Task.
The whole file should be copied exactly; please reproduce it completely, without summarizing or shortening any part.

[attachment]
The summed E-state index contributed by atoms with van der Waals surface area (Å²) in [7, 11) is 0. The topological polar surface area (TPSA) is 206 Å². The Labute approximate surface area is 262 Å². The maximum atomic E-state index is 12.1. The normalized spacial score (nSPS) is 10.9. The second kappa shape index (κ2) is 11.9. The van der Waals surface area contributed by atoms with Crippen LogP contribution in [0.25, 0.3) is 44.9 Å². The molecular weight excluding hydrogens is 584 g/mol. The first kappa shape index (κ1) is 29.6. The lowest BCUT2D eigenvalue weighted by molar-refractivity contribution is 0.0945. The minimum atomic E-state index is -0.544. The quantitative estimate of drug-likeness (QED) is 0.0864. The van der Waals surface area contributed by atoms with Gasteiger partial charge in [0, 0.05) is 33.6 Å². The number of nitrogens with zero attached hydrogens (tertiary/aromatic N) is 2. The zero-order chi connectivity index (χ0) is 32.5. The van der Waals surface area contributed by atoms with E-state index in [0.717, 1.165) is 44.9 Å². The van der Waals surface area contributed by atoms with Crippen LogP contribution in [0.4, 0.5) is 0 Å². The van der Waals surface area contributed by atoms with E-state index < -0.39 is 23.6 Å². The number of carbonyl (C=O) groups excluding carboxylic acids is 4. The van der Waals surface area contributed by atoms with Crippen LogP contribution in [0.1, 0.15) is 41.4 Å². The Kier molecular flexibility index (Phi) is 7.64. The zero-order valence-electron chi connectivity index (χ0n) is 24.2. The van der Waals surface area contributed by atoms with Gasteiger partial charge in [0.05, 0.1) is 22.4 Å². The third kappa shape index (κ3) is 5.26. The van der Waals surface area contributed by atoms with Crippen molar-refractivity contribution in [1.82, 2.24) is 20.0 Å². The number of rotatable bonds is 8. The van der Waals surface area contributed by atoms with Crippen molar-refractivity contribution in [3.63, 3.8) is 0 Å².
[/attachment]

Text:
The summed E-state index contributed by atoms with van der Waals surface area (Å²) in [7, 11) is 0. The topological polar surface area (TPSA) is 206 Å². The Labute approximate surface area is 262 Å². The maximum atomic E-state index is 12.1. The normalized spacial score (nSPS) is 10.9. The second kappa shape index (κ2) is 11.9. The van der Waals surface area contributed by atoms with Crippen LogP contribution in [0.25, 0.3) is 44.9 Å². The molecular weight excluding hydrogens is 584 g/mol. The first kappa shape index (κ1) is 29.6. The lowest BCUT2D eigenvalue weighted by molar-refractivity contribution is 0.0945. The minimum atomic E-state index is -0.544. The quantitative estimate of drug-likeness (QED) is 0.0864. The van der Waals surface area contributed by atoms with Gasteiger partial charge in [0, 0.05) is 33.6 Å². The number of nitrogens with zero attached hydrogens (tertiary/aromatic N) is 2. The zero-order chi connectivity index (χ0) is 32.5. The van der Waals surface area contributed by atoms with E-state index in [0.717, 1.165) is 44.9 Å². The van der Waals surface area contributed by atoms with Crippen LogP contribution in [0.4, 0.5) is 0 Å². The van der Waals surface area contributed by atoms with E-state index < -0.39 is 23.6 Å². The number of carbonyl (C=O) groups excluding carboxylic acids is 4. The van der Waals surface area contributed by atoms with Crippen LogP contribution in [0.1, 0.15) is 41.4 Å². The Kier molecular flexibility index (Phi) is 7.64. The zero-order valence-electron chi connectivity index (χ0n) is 24.2. The van der Waals surface area contributed by atoms with Gasteiger partial charge in [0.05, 0.1) is 22.4 Å². The third kappa shape index (κ3) is 5.26. The van der Waals surface area contributed by atoms with Crippen molar-refractivity contribution in [1.82, 2.24) is 20.0 Å². The number of rotatable bonds is 8. The van der Waals surface area contributed by atoms with Crippen molar-refractivity contribution in [3.63, 3.8) is 0 Å².